TEACHERS on a second day of strike action at the Alec Reed Academy in Northolt, west London yesterday, were joined in support outside the school gates by parents and students.
The joint strike action by NUT and NASUWT members is against ‘a climate of fear that is being set here, with excessive workload and the constant threat of being subjected to a “support programme” which is totally unsupportive,’ a teacher told News Line.
Nick Grant, Ealing NUT Secretary, told teachers, parents and pupils on the picket line: ‘Teachers here are not given basic respect.
‘Instead, they are being treated like cans of beans, pushed here and there. But worse, the children are treated not as individuals but as “level this” and “level that”. We are so grateful to receive the support from parents here today.’
NASUWT executive member Shane Johnschwagar said: ‘Thanks to all the parents. To have parental support means such a lot to members.
‘Members will feel proud of the stand they are taking here today for the rest of their lives. We want change at Alec Reed.’
Parents told News Line that they are really worried that the problems at the school are harming their children’s education.
Emma Neenan said: ‘We completely support the teachers. My daughter, who is in Year 4, has had six different teachers since September. It’s so unsettling and her grades have dropped. She wanted to be out here with us today.’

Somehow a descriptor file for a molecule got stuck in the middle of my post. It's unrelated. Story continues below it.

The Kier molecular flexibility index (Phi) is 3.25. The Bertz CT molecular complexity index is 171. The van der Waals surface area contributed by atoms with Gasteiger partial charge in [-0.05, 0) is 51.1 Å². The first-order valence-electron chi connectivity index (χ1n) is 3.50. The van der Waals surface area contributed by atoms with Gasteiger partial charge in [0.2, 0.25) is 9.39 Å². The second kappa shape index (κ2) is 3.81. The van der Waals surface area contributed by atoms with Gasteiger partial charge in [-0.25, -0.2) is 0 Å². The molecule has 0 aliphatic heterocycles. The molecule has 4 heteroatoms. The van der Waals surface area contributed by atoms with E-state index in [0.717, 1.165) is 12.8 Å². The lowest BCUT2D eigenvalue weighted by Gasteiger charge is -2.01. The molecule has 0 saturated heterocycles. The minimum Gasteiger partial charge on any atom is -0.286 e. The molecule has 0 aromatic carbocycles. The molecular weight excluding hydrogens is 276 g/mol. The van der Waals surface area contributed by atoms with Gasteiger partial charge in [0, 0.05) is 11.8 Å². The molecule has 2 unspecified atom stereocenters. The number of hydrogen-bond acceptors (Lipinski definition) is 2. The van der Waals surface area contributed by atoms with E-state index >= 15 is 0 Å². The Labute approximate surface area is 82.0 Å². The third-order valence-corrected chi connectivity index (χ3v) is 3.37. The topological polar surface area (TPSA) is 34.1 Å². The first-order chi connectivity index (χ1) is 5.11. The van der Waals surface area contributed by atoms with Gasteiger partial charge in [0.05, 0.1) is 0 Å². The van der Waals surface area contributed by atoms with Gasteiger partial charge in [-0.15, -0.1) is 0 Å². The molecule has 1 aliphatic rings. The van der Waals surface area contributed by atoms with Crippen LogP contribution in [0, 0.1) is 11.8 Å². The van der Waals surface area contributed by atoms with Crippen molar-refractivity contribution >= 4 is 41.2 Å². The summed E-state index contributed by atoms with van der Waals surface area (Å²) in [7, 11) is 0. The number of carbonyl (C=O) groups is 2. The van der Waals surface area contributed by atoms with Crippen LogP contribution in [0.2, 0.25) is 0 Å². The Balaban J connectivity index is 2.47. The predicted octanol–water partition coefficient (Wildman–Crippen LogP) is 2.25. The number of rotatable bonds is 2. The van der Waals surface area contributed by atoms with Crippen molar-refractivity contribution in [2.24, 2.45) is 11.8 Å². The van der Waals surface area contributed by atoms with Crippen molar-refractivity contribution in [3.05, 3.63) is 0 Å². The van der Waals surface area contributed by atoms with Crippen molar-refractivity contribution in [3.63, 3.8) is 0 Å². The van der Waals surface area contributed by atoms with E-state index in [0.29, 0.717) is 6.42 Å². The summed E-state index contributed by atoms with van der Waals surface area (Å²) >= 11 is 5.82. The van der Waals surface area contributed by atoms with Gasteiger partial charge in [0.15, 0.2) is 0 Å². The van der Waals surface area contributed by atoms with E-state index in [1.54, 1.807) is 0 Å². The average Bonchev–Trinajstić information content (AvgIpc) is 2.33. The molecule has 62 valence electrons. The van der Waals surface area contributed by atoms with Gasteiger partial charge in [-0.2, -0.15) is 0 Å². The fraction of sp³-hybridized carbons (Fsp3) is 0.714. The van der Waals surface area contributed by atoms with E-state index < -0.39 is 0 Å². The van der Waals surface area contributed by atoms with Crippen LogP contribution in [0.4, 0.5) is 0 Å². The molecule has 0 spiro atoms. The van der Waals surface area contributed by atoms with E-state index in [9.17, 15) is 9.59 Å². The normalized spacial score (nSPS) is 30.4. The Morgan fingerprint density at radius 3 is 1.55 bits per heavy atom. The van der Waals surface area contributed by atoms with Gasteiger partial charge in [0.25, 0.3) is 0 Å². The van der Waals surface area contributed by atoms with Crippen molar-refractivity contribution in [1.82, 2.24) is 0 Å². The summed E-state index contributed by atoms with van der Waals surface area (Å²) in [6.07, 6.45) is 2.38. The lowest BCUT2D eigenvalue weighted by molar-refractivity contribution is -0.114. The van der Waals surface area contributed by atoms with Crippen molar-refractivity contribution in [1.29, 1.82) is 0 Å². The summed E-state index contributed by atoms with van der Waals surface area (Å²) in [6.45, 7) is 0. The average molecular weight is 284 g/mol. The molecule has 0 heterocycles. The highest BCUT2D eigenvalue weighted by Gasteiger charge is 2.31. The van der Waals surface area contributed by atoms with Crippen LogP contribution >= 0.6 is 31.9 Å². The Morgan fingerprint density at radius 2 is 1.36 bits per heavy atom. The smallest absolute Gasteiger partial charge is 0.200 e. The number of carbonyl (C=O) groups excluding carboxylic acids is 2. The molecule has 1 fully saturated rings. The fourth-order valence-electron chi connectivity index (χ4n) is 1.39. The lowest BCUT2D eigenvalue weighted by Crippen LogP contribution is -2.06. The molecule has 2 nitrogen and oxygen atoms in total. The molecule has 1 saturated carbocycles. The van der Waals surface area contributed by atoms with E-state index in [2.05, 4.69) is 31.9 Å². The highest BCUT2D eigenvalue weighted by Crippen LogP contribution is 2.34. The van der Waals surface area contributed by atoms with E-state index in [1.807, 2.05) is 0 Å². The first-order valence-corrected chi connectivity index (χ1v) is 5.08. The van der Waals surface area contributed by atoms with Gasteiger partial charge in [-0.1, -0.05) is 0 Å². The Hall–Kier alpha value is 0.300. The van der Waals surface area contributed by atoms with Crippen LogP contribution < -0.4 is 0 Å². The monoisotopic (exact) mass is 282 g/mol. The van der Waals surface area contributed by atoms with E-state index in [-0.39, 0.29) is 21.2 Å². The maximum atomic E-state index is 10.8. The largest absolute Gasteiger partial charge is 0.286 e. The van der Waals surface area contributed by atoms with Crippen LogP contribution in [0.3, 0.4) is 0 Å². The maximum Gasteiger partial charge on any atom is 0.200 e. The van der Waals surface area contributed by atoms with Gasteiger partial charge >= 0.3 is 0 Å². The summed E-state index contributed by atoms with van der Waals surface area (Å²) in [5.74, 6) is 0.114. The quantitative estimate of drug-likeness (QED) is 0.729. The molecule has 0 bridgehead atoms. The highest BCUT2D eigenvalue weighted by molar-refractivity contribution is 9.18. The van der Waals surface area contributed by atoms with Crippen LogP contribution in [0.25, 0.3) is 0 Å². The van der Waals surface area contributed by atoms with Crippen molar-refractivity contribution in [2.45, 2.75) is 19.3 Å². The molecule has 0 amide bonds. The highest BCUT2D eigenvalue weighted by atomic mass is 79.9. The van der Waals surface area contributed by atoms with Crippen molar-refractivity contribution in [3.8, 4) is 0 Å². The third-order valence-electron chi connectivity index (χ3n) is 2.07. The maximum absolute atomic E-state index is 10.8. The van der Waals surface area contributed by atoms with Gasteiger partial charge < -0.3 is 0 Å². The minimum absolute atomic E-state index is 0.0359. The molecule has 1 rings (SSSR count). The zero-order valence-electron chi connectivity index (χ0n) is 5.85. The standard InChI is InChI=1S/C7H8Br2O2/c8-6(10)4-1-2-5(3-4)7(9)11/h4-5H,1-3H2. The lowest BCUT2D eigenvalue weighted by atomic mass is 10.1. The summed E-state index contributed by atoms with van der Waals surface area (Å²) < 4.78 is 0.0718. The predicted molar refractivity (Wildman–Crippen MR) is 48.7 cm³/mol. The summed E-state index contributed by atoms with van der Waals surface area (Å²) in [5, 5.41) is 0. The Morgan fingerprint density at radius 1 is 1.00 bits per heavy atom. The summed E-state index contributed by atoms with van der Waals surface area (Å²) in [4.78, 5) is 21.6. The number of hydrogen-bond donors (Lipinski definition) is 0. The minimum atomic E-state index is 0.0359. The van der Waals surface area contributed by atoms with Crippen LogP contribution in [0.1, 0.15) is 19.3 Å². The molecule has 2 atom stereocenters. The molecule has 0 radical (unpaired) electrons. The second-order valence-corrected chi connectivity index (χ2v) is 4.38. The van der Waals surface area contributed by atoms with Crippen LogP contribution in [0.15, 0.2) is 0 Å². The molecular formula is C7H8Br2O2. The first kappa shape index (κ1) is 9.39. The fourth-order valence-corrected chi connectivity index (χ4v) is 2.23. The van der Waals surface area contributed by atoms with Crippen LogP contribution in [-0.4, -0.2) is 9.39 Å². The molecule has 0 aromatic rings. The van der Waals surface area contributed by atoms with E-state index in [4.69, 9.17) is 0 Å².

Parent Fay Francis said: ‘They are more concerned about grey socks than what I call bonding with a child. We support the teachers 100%. Our children are in primary and I refuse to send them to high school here until there’s a change.’
Parent Sue Davies said: ‘We were alerted to the problems when we received a leaflet outside the school from the NUT regarding concerns over our children’s education and we went to a meeting where ex-teachers spoke up about various problems.
‘It’s only when we get together and hear each other’s stories that we realise how big the problem is. My daughter is in Year 10 and she’s had ten different science teachers since September, one of whom was a PE teacher, who gave her a work sheet.’
Students also spoke out in support of their teachers. Mustafa, aged 16, said: ‘The teachers here are the greatest. It’s a shame so many are leaving at Easter. We need them to stay. I’m against the privatisation of schools.’
Jessica, from Year 13, said: ‘Privatisation takes money away from the working class and gives it to people that don’t need it. I definitely support the teachers, who are snowed under with paperwork.’
Jordan Scully from Year 12, said: ‘I very strongly support the teachers. What’s happening has been a long time coming. The teachers are right to strike because the management aren’t treating them fairly.
‘The bottom line is, education is a right, not a privilege and it shouldn’t be privatised.’